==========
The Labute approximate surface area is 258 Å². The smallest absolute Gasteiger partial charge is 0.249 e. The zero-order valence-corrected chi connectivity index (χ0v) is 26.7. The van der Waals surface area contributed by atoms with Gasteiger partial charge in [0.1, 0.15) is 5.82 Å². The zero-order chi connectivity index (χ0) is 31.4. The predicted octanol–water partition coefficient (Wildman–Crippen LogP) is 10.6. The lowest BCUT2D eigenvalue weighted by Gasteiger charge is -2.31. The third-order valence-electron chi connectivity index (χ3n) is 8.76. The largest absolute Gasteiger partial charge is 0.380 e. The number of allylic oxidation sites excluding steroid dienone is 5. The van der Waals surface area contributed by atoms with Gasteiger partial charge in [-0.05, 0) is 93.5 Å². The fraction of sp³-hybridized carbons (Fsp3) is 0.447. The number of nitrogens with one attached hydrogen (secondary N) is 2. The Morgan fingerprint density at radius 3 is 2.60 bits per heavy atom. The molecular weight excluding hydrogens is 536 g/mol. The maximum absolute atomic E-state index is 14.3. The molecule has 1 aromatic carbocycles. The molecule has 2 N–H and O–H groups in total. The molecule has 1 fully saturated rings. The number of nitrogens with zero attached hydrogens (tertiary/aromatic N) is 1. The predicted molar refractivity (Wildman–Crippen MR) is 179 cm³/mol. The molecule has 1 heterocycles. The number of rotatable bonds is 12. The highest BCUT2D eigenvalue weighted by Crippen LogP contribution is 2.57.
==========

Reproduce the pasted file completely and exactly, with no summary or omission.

The Labute approximate surface area is 258 Å². The smallest absolute Gasteiger partial charge is 0.249 e. The zero-order valence-corrected chi connectivity index (χ0v) is 26.7. The van der Waals surface area contributed by atoms with Gasteiger partial charge in [0.1, 0.15) is 5.82 Å². The zero-order chi connectivity index (χ0) is 31.4. The predicted octanol–water partition coefficient (Wildman–Crippen LogP) is 10.6. The lowest BCUT2D eigenvalue weighted by Gasteiger charge is -2.31. The third-order valence-electron chi connectivity index (χ3n) is 8.76. The largest absolute Gasteiger partial charge is 0.380 e. The number of allylic oxidation sites excluding steroid dienone is 5. The van der Waals surface area contributed by atoms with Gasteiger partial charge in [-0.05, 0) is 93.5 Å². The fraction of sp³-hybridized carbons (Fsp3) is 0.447. The number of nitrogens with one attached hydrogen (secondary N) is 2. The Morgan fingerprint density at radius 3 is 2.60 bits per heavy atom. The molecular weight excluding hydrogens is 536 g/mol. The maximum absolute atomic E-state index is 14.3. The molecule has 1 aromatic carbocycles. The molecule has 2 N–H and O–H groups in total. The molecule has 1 fully saturated rings. The number of nitrogens with zero attached hydrogens (tertiary/aromatic N) is 1. The predicted molar refractivity (Wildman–Crippen MR) is 179 cm³/mol. The molecule has 1 heterocycles. The number of rotatable bonds is 12. The highest BCUT2D eigenvalue weighted by Crippen LogP contribution is 2.57.